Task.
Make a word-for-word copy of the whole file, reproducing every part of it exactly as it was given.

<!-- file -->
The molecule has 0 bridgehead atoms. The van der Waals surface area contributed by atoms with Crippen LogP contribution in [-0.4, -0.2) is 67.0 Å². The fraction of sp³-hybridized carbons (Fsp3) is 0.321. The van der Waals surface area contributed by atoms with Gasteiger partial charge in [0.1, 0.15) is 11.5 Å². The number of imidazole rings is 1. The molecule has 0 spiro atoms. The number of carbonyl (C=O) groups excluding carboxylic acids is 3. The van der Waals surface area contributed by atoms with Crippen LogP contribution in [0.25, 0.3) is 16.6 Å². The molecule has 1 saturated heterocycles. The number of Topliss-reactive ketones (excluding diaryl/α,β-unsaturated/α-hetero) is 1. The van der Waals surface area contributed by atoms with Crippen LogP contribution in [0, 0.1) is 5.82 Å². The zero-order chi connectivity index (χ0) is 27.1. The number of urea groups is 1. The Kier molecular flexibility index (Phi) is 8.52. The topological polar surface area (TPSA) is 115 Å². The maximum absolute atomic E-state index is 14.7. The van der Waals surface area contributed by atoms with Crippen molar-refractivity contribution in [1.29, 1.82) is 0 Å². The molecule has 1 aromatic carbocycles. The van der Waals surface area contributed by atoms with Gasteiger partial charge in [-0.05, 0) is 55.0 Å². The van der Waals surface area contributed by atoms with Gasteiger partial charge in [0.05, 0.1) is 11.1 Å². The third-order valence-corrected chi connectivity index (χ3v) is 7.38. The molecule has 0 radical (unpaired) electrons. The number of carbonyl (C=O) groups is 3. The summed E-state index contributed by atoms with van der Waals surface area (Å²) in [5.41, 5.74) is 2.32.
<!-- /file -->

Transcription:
The molecule has 0 bridgehead atoms. The van der Waals surface area contributed by atoms with Crippen LogP contribution in [-0.4, -0.2) is 67.0 Å². The fraction of sp³-hybridized carbons (Fsp3) is 0.321. The van der Waals surface area contributed by atoms with Gasteiger partial charge in [0.1, 0.15) is 11.5 Å². The number of imidazole rings is 1. The molecule has 0 spiro atoms. The number of carbonyl (C=O) groups excluding carboxylic acids is 3. The van der Waals surface area contributed by atoms with Crippen LogP contribution in [0.25, 0.3) is 16.6 Å². The molecule has 1 saturated heterocycles. The number of Topliss-reactive ketones (excluding diaryl/α,β-unsaturated/α-hetero) is 1. The van der Waals surface area contributed by atoms with Crippen LogP contribution in [0, 0.1) is 5.82 Å². The zero-order chi connectivity index (χ0) is 27.1. The number of urea groups is 1. The Kier molecular flexibility index (Phi) is 8.52. The topological polar surface area (TPSA) is 115 Å². The maximum absolute atomic E-state index is 14.7. The van der Waals surface area contributed by atoms with Crippen molar-refractivity contribution in [1.29, 1.82) is 0 Å². The molecule has 1 aromatic carbocycles. The van der Waals surface area contributed by atoms with Gasteiger partial charge in [-0.05, 0) is 55.0 Å². The van der Waals surface area contributed by atoms with Gasteiger partial charge in [0.05, 0.1) is 11.1 Å². The third-order valence-corrected chi connectivity index (χ3v) is 7.38. The molecule has 0 radical (unpaired) electrons. The number of carbonyl (C=O) groups is 3. The summed E-state index contributed by atoms with van der Waals surface area (Å²) in [5.41, 5.74) is 2.32.